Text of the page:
Saturday, July 9, 2016

A Bleak Song for a Bleak Time

Given the pretty bleak mood of the country this week, how about an appropriately bleak song? I have long been a fan of the English band Gang of Four, as longtime readers will know. The band's songs are all good lefty polemics, critical of war, the media, consumerism, sex roles... a wide range of topics, but they were all as danceable as all get out- righteous rage with a serious groove.

One of there least danceable tunes, one with a noticeable lack of throbbing bass, is 1978's Armalite Rifle, a scathing ode to the AR model series of rifles, made famous by the nightly news of mass shootings, which was favored by members of the Provisional IRA back in the not-so-good old days. The song, with barbed tongue firmly lodged in cheek, catalogues the 'virtues' of the eponymous rifle:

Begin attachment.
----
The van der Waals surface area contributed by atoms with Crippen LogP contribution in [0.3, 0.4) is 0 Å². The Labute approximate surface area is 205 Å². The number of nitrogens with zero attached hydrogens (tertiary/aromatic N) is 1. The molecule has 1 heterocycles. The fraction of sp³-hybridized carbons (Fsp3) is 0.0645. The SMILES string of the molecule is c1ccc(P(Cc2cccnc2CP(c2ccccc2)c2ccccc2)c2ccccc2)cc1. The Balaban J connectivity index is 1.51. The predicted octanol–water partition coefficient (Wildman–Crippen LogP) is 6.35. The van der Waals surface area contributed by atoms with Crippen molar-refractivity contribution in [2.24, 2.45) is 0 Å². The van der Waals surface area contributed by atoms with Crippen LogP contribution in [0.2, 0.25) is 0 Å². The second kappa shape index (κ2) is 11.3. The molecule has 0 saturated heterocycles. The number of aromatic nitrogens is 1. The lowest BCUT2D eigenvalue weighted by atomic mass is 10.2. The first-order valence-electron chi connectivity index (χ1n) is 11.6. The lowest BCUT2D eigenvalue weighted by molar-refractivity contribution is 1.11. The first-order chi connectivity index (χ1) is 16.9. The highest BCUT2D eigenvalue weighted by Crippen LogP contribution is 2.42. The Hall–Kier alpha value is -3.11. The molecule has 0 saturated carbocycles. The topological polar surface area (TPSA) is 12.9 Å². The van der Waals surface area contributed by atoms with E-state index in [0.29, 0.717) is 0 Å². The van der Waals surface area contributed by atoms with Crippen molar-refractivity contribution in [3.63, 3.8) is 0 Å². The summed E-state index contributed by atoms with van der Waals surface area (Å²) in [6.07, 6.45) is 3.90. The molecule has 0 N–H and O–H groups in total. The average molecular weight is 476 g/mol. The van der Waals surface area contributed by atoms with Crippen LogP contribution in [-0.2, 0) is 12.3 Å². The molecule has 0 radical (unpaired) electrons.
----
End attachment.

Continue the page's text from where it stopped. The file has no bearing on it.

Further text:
It sounds like an ad for the weapon, and some of the Y00t00b comments reveal that there are a bunch of people who don't realize that the song is a perfect example of Juvenalian satire, as topical today as it was back in '78.


ButchPansy said...

You slay me.

ifthethunderdontgetya™³²®© said...

I love a man in uniform.

mikey said...

Armalite was the company founded by Gene Stoner and funded by Fairchild. They produced a number of designs - all designated by the AR-XX construct - not all of which were the AR-15/M-16/M-4 design we see today. Included, for example, was the ingenious AR-7 takedown survival rifle - an amazing, inexpensive design that is nothing like the ARs.

The Provisional IRA favored the AR-18 that was produced in the UK after Armalite sold the manufacturing license. It was similar in many ways to the AR-15, but was build much more cheaply, to much looser tolerances, which made it less accurate but more reliable. Interestingly, the AR-18 eschewed the number one most disparaged feature of the AR-15/M-16 design - rather than using the direct impingement gas system that can cause fouling and jamming, it uses the more traditional gas piston system.

The more you know...